The feet, or the spongy, airy ruffle at the bottom of the cookie, are what give it away. Here I can give you some examples of what gives away the hollow.
1. Flat, straight foot
(courtesy of thimbleanna.com & vivianmacaron.com)
This macaron above is hollow. As you can see, there are no air spaces that let the cookie rise up and become fluffy. All of the fluffiness has sank to the bottom while baking, and that is why the foot is straight with no holes. So when you bite into it, the insides are chewy since there is no fluffiness.
2. Tall, lopsided feet
Tall feet means that most of the interior of the cookie has exploded out of the shell, causing the insides to be hollow. Also, there is no air space between the shell and the foot, so that means it will be hollow, Lopsided macarons are definitely a sign of hollowness.
3. Undermixed batter (nipples)
These cookies also have tall feet, and as you can see, there are little nipples sticking up at the top of the cookies. This means that the batter was pretty undermixed, and that plus the tall feet most definitely will make your cookie hollow.
So, what makes a good macaron then?
1. Short, ruffly feet
Short, ruffly feet indicate that you have made a fluffy macaron. The insides have not spewed outside the shell nor have sank to the bottom.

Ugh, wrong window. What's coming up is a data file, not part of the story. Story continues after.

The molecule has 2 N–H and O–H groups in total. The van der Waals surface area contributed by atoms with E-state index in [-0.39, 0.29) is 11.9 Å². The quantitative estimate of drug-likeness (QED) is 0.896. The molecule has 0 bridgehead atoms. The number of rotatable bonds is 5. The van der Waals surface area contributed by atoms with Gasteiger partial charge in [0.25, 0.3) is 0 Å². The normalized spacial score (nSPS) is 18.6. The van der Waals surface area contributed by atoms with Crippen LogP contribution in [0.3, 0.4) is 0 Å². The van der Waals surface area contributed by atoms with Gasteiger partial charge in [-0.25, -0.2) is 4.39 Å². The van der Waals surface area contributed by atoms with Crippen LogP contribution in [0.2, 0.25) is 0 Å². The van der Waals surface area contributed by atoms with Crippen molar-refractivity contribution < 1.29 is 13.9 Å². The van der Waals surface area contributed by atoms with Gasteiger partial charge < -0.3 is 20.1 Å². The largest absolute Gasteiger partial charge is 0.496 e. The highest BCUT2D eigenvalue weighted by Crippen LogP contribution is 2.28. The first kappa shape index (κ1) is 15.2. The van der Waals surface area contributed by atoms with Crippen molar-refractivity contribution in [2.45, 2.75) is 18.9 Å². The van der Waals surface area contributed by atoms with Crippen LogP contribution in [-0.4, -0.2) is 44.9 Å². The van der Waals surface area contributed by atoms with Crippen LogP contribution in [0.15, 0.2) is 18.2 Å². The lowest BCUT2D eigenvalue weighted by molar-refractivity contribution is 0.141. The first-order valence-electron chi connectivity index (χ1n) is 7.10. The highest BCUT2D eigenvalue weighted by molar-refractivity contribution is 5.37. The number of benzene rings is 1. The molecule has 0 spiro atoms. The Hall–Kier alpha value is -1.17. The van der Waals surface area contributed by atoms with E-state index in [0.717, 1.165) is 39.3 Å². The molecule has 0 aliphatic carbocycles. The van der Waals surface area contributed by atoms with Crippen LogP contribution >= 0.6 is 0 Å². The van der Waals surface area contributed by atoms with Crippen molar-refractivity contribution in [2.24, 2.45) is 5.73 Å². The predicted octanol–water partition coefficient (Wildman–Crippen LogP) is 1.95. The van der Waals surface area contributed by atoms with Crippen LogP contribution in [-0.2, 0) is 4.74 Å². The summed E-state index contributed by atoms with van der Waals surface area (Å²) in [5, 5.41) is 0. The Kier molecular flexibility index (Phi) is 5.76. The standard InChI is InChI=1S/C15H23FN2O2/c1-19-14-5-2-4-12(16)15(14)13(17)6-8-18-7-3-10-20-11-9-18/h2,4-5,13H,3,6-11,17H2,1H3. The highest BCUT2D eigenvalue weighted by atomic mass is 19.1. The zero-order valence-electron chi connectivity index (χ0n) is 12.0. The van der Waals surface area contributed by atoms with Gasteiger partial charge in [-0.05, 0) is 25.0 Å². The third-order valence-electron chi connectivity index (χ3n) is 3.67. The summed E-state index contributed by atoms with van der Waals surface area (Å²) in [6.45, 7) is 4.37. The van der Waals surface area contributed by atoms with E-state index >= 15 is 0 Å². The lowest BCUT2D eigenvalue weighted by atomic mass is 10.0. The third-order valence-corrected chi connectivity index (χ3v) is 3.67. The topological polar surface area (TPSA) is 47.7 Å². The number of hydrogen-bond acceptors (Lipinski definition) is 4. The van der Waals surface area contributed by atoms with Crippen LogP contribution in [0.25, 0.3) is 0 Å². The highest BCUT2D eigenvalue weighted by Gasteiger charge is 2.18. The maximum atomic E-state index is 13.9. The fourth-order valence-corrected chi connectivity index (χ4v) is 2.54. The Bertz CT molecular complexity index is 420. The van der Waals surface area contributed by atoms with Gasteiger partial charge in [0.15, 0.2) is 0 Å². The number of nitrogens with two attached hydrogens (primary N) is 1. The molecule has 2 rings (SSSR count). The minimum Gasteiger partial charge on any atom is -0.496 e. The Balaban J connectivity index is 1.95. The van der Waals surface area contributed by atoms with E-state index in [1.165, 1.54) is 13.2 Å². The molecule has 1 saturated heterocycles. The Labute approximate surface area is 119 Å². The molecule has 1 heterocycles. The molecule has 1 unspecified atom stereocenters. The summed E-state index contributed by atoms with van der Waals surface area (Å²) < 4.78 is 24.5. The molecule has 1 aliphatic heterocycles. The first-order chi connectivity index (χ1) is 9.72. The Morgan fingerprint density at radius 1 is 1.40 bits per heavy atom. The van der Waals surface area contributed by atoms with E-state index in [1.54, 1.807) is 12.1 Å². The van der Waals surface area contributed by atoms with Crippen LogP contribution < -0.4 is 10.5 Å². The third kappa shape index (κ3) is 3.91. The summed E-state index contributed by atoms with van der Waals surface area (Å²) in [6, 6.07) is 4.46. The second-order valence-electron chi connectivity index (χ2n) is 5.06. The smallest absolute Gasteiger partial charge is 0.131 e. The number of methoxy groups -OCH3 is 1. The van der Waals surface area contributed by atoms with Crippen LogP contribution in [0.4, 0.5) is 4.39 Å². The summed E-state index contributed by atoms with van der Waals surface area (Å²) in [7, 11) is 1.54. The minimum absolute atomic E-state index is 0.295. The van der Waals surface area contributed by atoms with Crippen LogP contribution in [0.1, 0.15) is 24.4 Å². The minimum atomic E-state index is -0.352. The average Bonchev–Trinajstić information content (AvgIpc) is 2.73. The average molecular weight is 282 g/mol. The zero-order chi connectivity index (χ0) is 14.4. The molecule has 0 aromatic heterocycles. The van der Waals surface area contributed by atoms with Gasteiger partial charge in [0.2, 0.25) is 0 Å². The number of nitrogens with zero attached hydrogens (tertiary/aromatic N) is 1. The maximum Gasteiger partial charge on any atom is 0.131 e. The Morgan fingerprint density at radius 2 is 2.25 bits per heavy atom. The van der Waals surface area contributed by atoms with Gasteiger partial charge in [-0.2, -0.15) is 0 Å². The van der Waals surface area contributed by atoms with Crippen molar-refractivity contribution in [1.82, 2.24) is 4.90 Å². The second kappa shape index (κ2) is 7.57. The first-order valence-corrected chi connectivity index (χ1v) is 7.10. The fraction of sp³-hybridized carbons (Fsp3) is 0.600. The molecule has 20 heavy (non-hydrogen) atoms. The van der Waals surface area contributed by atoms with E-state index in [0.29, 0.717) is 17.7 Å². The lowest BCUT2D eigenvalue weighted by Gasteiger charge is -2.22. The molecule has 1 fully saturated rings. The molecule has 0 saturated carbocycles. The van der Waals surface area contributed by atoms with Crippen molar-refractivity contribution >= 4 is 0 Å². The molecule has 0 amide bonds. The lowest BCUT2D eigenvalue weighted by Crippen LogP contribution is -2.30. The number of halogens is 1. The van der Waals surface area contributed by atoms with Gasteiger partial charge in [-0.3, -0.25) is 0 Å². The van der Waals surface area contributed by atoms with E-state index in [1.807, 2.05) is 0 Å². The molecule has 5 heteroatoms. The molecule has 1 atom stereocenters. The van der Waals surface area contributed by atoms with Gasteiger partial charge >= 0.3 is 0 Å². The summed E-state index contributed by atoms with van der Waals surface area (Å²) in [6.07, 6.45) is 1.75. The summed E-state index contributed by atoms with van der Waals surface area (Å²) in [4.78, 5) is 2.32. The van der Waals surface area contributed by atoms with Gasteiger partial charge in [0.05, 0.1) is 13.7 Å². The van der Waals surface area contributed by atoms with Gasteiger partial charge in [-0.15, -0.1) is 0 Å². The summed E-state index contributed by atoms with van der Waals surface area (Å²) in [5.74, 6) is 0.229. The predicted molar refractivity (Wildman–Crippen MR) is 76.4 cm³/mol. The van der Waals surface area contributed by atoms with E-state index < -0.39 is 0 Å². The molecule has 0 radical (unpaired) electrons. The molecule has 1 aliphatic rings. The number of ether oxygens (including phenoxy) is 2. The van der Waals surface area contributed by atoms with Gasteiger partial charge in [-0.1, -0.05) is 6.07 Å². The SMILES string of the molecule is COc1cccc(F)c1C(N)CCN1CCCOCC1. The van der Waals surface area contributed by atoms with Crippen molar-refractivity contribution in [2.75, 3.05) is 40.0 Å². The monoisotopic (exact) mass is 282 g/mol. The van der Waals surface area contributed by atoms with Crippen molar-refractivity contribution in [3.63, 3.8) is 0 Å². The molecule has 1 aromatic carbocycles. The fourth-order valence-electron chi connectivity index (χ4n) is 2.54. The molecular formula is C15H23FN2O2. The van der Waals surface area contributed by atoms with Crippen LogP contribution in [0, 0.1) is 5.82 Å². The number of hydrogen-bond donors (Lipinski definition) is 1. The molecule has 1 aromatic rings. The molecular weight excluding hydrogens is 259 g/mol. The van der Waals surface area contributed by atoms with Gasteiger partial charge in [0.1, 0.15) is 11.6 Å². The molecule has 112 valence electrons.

2. Air space between foot and shell
Air space between the foot and the shell also indicate that you've made a good macaron. You can look inside this air space and see that the meringue has turned fluffy.
I noticed that most macarons that are hollow are usually undercooked. This can easily be fixed by cooking it a bit more, and making sure you deflate the air in the batter correctly. Here is a video showing you how to do it.
This makes a big difference in whether your macarons turn out hollow or not. Air in the batter contributes to hollows. Make sure you get every single area of the batter while scratching the bottom.
To get rid of hollows aside from the batter making, you need to make sure your oven is the right temperature. Raising up the temperature a little higher than 300 (my recipe) if your oven thermometer says it is not actually 300 will help. I bake on the middle-high rack, since my heat is mostly from the top. I use a convection oven as well. You also need to bake them a little longer, like 13 minutes. This will prevent hollows and ensure a stable inside. However, the trade off is that you will have crispier macarons than normal. If you have a high-moisture filling, it will disappear with a day or two of maturation. If you have a low-moisture filling like buttercream, you can additionally brush the bottoms of the macarons with milk or whatever will go with your flavor, like jam or coffee. This will help maturation proceed faster, and your once-cripsy macarons will turn into fluffy, soft, chewy confections.
THIS IS FOOLPROOF. If you follow all these steps and analyze your macarons' feet, you will defeat the hollow problems!:)
Hope this helped.<3